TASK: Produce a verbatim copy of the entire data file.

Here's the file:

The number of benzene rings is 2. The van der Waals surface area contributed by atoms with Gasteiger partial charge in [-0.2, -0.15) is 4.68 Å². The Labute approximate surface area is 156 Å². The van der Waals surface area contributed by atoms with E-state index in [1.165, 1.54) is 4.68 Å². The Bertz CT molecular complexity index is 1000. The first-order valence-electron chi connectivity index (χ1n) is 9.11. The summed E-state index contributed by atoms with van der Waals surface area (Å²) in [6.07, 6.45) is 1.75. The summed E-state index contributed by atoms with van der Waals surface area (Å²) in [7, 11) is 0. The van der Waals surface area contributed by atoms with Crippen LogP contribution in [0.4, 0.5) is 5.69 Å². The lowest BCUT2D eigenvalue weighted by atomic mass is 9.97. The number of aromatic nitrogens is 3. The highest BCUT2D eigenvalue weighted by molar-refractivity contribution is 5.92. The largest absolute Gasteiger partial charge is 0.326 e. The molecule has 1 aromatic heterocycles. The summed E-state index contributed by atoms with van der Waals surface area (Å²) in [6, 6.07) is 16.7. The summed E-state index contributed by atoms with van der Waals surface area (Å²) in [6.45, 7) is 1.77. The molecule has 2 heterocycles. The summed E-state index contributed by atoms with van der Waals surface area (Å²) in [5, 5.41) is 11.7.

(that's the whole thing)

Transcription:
The number of benzene rings is 2. The van der Waals surface area contributed by atoms with Gasteiger partial charge in [-0.2, -0.15) is 4.68 Å². The Labute approximate surface area is 156 Å². The van der Waals surface area contributed by atoms with E-state index in [1.165, 1.54) is 4.68 Å². The Bertz CT molecular complexity index is 1000. The first-order valence-electron chi connectivity index (χ1n) is 9.11. The summed E-state index contributed by atoms with van der Waals surface area (Å²) in [6.07, 6.45) is 1.75. The summed E-state index contributed by atoms with van der Waals surface area (Å²) in [7, 11) is 0. The van der Waals surface area contributed by atoms with Crippen LogP contribution in [0.4, 0.5) is 5.69 Å². The lowest BCUT2D eigenvalue weighted by atomic mass is 9.97. The number of aromatic nitrogens is 3. The highest BCUT2D eigenvalue weighted by molar-refractivity contribution is 5.92. The largest absolute Gasteiger partial charge is 0.326 e. The molecule has 1 aromatic heterocycles. The summed E-state index contributed by atoms with van der Waals surface area (Å²) in [6, 6.07) is 16.7. The summed E-state index contributed by atoms with van der Waals surface area (Å²) in [6.45, 7) is 1.77. The molecule has 2 heterocycles. The summed E-state index contributed by atoms with van der Waals surface area (Å²) in [5, 5.41) is 11.7.